07/19/2022, 10.15
RUSSIA
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Rublev's Trinity comes home in the middle of the war

by Vladimir Rozanskij

The Moscow Art Museum has temporarily allowed the Orthodox Church to move the icon to the Lavra where it was originally located. This is the first time since 1918: until now, all requests had been denied. Propaganda tool to feed the myth of Russian "Victory" in Ukraine.

Moscow (AsiaNews) - The Tretyakov Gallery, Moscow's main art museum, has temporarily allowed the Orthodox Church to take Andrei Rublev's icon of the Holy Trinity. Perhaps the most important work of art in the whole of Russian history, it will be exhibited during the celebrations for the 600th anniversary of the translation of the relics of St. Sergius of Radonež, to the Lavra (monastery) dedicated to the Trinity 70 km from Moscow. It is the most symbolic monastery in the entire country, which remained open even during the Soviet period, when it was called 'Stalin's Vatican'. The translation has already taken place.

The icon was painted in the first half of the 15th century by Rublev, a monk and disciple of Sergius,for the veneration of the great monastery, where it hung above the entrance. It depicts the scene from the Book of Genesis of the three pilgrims visiting Abraham at the Oaks of Mamre, the only biblical subject that the Eastern Church admits as a representation of the Trinitarian communion. The Russian Church engaged in great debates for centuries on the exclusive importance of this very image, and at the Council of the Hundred Chapters in 1552 consecrated the icon as the most precious symbol of the Orthodox faith.

St. Sergius is in turn the saint who re-founded Christian Russia after two centuries of Tatar invasion, having inspired the victory of the Russian armies of Prince Dmitry of Moscow against the Mongols on the banks of the Don, so much so that he was called 'Donskoj'. The saint's remains rest in a church inside the Lavra, and are the main destination of Russian pilgrimages in the affirmation of true faith along with national identity. The feast therefore takes on a special symbolic significance in the context of the war in Ukraine, in which Russia intends to reaffirm the founding principles of its history.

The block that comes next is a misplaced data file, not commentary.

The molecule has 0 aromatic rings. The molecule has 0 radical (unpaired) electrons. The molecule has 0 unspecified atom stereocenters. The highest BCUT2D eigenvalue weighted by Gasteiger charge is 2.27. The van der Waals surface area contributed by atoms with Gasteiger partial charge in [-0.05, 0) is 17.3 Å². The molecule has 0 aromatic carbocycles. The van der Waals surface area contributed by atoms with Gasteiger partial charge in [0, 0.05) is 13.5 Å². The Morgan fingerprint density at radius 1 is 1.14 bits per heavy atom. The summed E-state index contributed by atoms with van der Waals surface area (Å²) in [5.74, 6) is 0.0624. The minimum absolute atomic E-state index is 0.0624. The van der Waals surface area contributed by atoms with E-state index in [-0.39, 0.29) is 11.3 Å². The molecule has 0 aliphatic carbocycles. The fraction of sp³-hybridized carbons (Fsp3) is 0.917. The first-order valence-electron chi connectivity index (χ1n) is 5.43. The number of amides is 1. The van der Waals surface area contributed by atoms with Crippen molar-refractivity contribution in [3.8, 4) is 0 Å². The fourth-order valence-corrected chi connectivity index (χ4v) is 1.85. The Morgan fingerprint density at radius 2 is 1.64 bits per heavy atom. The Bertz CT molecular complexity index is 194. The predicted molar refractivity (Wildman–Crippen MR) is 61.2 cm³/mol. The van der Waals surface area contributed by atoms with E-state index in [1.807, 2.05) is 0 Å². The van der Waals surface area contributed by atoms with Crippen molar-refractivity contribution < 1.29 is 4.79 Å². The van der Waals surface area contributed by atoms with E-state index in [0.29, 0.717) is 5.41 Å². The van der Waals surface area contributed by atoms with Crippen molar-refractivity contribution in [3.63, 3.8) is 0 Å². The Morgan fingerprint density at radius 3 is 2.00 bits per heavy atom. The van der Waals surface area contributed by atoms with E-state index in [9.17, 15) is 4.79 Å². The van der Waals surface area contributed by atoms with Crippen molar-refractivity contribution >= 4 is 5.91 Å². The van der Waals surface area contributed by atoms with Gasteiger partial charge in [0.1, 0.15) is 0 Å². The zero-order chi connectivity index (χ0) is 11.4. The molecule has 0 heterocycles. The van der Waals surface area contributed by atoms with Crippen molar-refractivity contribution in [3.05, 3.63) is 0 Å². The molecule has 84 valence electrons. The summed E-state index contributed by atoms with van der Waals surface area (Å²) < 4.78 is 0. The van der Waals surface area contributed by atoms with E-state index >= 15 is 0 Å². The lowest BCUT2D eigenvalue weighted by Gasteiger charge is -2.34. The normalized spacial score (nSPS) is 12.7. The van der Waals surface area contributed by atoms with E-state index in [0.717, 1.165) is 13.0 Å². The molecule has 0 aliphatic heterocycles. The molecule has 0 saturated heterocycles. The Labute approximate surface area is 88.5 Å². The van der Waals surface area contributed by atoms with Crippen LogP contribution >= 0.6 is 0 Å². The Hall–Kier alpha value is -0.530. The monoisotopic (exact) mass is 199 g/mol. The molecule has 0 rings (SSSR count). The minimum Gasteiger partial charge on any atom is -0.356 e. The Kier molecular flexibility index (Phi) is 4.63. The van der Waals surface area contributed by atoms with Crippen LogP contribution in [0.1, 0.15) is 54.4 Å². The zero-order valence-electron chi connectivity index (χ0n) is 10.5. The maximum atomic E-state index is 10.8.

The Moscow Patriarchate tried several times to obtain the icon from the Gallery, but had so far always met with a total refusal, due to the delicacy of transporting and displaying such an ancient and fragile artistic object. The icon rooms were constantly closed in Soviet times, except for a few foreign delegations, and now they have become not only a place to admire art, but also a place of true devotion, the icons being objects closely linked to the celebration of the Orthodox liturgy. The other very famous icon of Our Lady of Vladimir was removed from the room to be placed in a special chapel in the museum courtyard, so that anyone wishing to contemplate it must also prostrate themselves in prayerful recognition of its ecclesial dimension.

Art critics and restorers unanimously rose up against the decision to transfer the work, which could cause irreparable damage to the icon. Transporting and displaying the icon in a church does not permit the right temperature and humidity regime, indispensable for the preservation of the 'Trinity'. On the other hand, the icon had remained in the Lavra until 1918, and was saved from destruction thanks to the work of knowledgeable and self-sacrificing men such as the famous theologian and priest Pavel Florensky, who chose to remain in Soviet Russia, even obtaining the position of Superintendent of Fine Arts, precisely to save the Lavra and its treasures. He later died a martyr's death after being imprisoned in the Solovki concentration camp.

Permission was granted by the Ministry of Culture, under the direct inspiration of President Putin, to gather the people engaged in the great war around the sacred image with the goal of re-establishing their identity as a people and as a Church. There had also been talk in Yeltsyn's time of returning the icon to the Church, but it was a prestigious academic, Valentin Janin, who convinced the then president not to put it at risk.

This year, the request was again made in June for the liturgical feast of the Holy Trinity, and again it was rejected. Now, after further calls for mobilisation to crush the adversaries, the three persons of the divine Trinity have also been enlisted in the Russian war, and art and science bent to the greater demands of Victory.

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